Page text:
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In finance there is a concept called, “Discounted Cash Flow” that is used to determine if an investment is worthwhile or not.
Without getting too into the weeds, Discounted Cash Flow helps address the future value of money received and tries to normalize it in today’s dollars.
In an inflationary environment, like we are currently in, a dollar in the future will have less purchasing power than a dollar today because of currency debasement (increased money printing, etc).
The further out you go on the time axis, the less valuable this investment cashflow becomes as you are getting paid with less valuable dollars.
A bird (dollar) in the hand now is therefore worth more than a future two in the bush because of the Time Value of Money equation.
Although discounted cash flow punishes the investor (especially if future returns are fixed), it is a boon for the borrower as the borrower is paying back the loan with less valuable dollars.
Example: If you have a 30 year mortgage this year and your mortgage payment is $1000 a month, that last payment will have the equivalent purchasing power of only $477 of today’s dollars (assuming a 2.5% inflation rate (110% cumulative inflation).
I really do like this financial concept and feel it could be applied to other facets of our lives.
Unfortunately most of us do not fully appreciate the finite lifecycle of humans.
Sure we can all recognize our own aging process but because the effects are so insidious we often do not pay attention to it.
As we age things invariably begin to decline, first physically and then mentally.
Unless your peak physical years are still ahead of you, which, according to “Here Are The Ages You Peak At Everything Throughout Life,” is age 25, most of us are faced with declining physical ability.
I would propose that these latter years should be deemed far less valuable than the years of life that surround peak physical ability.
We need to start thinking like investors about our lifespan.
Taking a page out of the Discounted Cash Flow playbook I am going to coin the term “Discounted Life Flow.”
A lot of us follow the delayed gratification method for wealth accumulation.
Yes this method is the quickest way to grow your net worth.
But there is opportunity cost at play for those practitioners.
We are often trading our peak physical/mental years working as hard as possible and making sacrifices in order to accumulate wealth so that our “less valuable” Life Flow years benefit.
What is the point of squirreling away money to save for a luxurious vacation that you may not be physically able to fully enjoy?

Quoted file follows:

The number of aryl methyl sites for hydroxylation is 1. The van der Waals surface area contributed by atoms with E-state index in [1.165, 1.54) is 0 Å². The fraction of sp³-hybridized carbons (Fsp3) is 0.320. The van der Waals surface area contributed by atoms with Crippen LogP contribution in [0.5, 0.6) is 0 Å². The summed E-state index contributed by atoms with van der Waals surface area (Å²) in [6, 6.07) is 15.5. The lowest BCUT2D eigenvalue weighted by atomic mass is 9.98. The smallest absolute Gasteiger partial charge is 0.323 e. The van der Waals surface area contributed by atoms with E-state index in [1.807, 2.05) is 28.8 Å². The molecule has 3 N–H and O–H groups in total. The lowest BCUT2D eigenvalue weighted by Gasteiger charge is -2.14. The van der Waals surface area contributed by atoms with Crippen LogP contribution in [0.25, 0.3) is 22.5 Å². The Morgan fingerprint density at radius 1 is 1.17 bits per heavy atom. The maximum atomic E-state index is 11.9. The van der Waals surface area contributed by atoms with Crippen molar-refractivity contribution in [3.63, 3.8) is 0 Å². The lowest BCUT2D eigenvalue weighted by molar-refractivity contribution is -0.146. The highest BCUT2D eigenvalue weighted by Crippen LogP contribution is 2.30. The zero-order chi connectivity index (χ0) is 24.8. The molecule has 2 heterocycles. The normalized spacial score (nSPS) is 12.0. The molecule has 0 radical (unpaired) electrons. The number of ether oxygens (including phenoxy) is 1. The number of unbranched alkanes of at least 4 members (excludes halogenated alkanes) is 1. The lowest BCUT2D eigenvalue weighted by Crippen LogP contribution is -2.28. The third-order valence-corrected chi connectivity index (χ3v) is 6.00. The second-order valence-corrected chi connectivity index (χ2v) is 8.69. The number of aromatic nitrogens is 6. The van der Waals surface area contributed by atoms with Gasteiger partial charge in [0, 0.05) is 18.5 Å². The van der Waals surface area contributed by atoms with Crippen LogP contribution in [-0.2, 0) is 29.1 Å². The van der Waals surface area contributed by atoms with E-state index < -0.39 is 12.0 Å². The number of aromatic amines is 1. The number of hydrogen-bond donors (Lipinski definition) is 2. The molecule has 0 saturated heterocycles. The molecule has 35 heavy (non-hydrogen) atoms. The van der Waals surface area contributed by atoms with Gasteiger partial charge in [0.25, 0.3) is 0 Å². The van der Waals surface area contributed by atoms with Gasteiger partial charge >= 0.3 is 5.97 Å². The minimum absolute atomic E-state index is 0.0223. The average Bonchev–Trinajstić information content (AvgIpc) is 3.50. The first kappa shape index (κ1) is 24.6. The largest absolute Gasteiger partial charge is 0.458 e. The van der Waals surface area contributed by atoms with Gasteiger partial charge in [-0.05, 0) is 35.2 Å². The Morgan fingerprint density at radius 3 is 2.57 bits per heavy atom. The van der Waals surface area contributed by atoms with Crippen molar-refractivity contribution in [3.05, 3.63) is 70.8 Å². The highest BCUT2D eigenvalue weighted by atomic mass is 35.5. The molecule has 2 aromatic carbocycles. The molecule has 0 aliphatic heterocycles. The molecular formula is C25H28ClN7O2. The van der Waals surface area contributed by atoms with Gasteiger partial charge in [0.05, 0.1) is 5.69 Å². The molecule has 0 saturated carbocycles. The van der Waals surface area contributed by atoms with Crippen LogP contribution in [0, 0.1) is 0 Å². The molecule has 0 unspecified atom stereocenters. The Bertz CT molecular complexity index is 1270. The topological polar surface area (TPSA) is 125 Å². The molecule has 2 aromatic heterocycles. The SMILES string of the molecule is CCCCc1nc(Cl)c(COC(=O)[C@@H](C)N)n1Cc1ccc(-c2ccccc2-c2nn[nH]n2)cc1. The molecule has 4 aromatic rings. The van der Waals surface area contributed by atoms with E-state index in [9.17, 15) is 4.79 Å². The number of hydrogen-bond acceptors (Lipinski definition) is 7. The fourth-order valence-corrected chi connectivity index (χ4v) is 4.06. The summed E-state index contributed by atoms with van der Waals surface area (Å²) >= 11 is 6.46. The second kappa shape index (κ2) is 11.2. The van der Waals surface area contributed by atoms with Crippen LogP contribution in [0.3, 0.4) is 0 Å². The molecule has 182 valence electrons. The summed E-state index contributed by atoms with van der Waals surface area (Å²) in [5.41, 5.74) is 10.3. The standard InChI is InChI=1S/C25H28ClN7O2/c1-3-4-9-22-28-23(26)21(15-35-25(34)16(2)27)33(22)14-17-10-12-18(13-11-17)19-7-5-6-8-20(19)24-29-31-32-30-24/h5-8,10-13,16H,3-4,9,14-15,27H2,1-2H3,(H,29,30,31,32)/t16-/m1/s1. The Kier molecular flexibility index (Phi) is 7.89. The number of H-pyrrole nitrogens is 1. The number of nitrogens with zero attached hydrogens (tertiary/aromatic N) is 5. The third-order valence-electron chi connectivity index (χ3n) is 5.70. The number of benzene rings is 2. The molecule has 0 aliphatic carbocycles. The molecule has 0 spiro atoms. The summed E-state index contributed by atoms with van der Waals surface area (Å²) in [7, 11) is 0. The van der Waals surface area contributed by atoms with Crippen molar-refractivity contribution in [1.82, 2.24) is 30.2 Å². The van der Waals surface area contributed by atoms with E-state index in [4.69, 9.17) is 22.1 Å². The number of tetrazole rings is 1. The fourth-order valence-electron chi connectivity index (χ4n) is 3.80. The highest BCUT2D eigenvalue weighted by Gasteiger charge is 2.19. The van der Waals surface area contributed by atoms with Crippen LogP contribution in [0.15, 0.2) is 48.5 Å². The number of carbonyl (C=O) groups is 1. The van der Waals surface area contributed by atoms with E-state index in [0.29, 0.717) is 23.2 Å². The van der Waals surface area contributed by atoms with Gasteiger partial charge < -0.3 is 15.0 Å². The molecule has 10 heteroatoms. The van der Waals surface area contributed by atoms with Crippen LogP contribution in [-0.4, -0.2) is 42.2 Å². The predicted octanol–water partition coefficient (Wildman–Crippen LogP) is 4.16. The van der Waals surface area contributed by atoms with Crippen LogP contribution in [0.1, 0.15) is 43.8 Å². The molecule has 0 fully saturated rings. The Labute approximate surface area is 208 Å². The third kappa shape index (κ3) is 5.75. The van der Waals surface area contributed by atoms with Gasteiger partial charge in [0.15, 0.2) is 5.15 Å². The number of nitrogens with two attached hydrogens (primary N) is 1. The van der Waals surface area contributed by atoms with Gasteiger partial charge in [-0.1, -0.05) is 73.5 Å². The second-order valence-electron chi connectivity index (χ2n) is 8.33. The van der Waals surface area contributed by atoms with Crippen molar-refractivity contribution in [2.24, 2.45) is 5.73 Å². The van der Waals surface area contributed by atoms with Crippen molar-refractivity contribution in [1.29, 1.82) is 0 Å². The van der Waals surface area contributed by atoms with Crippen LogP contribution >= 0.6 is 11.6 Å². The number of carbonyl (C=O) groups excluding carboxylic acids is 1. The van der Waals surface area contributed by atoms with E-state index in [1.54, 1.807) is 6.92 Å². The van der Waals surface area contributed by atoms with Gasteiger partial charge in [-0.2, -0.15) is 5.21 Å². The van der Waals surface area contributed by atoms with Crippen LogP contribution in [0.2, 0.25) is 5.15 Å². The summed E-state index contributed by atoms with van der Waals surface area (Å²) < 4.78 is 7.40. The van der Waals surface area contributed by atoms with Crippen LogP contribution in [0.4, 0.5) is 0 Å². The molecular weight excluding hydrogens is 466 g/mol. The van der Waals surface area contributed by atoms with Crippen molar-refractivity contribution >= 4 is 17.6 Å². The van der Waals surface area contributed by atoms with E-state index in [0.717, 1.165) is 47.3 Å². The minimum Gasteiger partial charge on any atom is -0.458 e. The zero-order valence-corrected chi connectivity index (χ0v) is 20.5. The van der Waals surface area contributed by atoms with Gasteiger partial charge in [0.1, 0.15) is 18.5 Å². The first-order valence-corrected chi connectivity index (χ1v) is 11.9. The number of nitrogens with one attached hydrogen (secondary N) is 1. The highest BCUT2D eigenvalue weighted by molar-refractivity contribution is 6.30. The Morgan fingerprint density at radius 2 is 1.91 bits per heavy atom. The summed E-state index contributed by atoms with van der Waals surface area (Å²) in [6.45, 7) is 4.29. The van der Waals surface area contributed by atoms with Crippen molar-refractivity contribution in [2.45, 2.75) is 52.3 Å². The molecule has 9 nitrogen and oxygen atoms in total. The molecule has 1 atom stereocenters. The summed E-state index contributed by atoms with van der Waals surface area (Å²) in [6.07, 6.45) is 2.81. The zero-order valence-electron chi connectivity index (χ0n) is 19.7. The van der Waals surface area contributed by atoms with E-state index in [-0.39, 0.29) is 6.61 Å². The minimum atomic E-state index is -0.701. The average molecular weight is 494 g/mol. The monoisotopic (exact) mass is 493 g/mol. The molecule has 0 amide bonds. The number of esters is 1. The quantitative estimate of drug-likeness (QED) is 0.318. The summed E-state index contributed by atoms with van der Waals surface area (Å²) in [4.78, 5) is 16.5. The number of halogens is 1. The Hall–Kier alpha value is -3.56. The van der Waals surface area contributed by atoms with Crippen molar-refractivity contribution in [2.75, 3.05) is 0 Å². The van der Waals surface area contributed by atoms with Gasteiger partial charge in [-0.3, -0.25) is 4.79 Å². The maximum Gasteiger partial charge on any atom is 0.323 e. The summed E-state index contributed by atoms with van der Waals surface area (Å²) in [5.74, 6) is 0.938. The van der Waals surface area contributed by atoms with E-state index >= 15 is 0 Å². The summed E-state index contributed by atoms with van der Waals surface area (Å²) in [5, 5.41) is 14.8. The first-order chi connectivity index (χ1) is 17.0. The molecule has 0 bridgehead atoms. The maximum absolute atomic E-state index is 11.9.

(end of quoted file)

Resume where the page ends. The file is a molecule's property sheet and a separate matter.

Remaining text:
And that is assuming you even get to live long enough to enter your “golden years.”
My father, an Internist who died at the age of 50, never got that opportunity.
I am not trying to say that we should live like there is no tomorrow and try to spend everything now in one hedonistic celebration.
But there has to be some suitable compromise between the two extremes of parsimony and YOLO philosophies.
Moderation is thus key to find a balance between time, energy, and money.
If you do not address Discounted Life Flow you may end up as a poster child for regret, similar to a Twitter post I saw about the Irony of Age:
The Irony of Age : TIME/ MONEY / ENERGY-
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Practice what I preach.
I have to say that before I had my epiphany I was the epitome of the ant in the Aesop’s fable about the Ants and the Grasshopper.
I definitely wasted a decade or more of my life, which overlapped with my peak physical years, following the typical path of becoming a physician.
Those are years I can never get back.
Fortunately I am still in relatively good health and fairly fit for my age and physical limitations play only a minor role when planning for and enjoying vacations.
Although the pandemic did throw a wrench into the plans, I have taken more vacations in my 40s than the previous two combined.
I hope to continue the trend now that I am in my 50s and make use of the current overlap in my life of time, energy/physical ability, and money.
If you are in search of financial help, please consider enlisting the service of any of the sponsors of this blog who I feel are part of the “good guys and gals of finance.”
Even a steadfast DIY’er can sometimes gain benefit from the occasional professional input.
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